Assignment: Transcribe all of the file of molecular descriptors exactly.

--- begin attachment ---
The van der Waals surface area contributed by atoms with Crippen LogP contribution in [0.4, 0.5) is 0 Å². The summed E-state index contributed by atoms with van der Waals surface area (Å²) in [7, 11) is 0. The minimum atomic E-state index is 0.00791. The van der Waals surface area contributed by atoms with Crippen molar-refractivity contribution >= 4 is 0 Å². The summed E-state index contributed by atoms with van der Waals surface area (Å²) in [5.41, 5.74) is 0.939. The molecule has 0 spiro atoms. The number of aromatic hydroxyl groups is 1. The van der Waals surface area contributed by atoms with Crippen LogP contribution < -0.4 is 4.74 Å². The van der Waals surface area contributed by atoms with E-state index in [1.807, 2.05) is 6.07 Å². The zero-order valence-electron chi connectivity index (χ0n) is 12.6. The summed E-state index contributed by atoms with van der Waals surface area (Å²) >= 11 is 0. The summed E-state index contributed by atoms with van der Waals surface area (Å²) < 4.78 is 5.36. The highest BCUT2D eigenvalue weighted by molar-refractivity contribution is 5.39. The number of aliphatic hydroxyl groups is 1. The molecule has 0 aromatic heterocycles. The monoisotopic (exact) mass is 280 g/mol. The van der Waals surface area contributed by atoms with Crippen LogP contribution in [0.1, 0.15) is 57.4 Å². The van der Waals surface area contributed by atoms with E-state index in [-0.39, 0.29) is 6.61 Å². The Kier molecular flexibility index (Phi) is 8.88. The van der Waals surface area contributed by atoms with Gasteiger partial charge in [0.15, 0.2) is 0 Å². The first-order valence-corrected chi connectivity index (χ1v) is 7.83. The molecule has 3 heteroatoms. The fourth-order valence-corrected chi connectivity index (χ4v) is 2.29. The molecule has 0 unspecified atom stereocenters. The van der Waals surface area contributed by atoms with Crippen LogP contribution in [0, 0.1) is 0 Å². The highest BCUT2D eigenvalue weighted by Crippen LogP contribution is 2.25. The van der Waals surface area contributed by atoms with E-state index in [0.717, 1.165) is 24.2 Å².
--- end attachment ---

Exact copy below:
The van der Waals surface area contributed by atoms with Crippen LogP contribution in [0.4, 0.5) is 0 Å². The summed E-state index contributed by atoms with van der Waals surface area (Å²) in [7, 11) is 0. The minimum atomic E-state index is 0.00791. The van der Waals surface area contributed by atoms with Crippen molar-refractivity contribution >= 4 is 0 Å². The summed E-state index contributed by atoms with van der Waals surface area (Å²) in [5.41, 5.74) is 0.939. The molecule has 0 spiro atoms. The number of aromatic hydroxyl groups is 1. The van der Waals surface area contributed by atoms with Crippen LogP contribution < -0.4 is 4.74 Å². The van der Waals surface area contributed by atoms with E-state index in [1.807, 2.05) is 6.07 Å². The zero-order valence-electron chi connectivity index (χ0n) is 12.6. The summed E-state index contributed by atoms with van der Waals surface area (Å²) >= 11 is 0. The summed E-state index contributed by atoms with van der Waals surface area (Å²) < 4.78 is 5.36. The highest BCUT2D eigenvalue weighted by molar-refractivity contribution is 5.39. The number of aliphatic hydroxyl groups is 1. The molecule has 0 aromatic heterocycles. The monoisotopic (exact) mass is 280 g/mol. The van der Waals surface area contributed by atoms with Crippen LogP contribution in [0.1, 0.15) is 57.4 Å². The van der Waals surface area contributed by atoms with E-state index in [-0.39, 0.29) is 6.61 Å². The Kier molecular flexibility index (Phi) is 8.88. The van der Waals surface area contributed by atoms with Gasteiger partial charge in [0.15, 0.2) is 0 Å². The first-order valence-corrected chi connectivity index (χ1v) is 7.83. The molecule has 3 heteroatoms. The fourth-order valence-corrected chi connectivity index (χ4v) is 2.29. The molecule has 0 unspecified atom stereocenters. The van der Waals surface area contributed by atoms with Crippen LogP contribution in [0, 0.1) is 0 Å². The highest BCUT2D eigenvalue weighted by Crippen LogP contribution is 2.25. The van der Waals surface area contributed by atoms with E-state index in [0.717, 1.165) is 24.2 Å².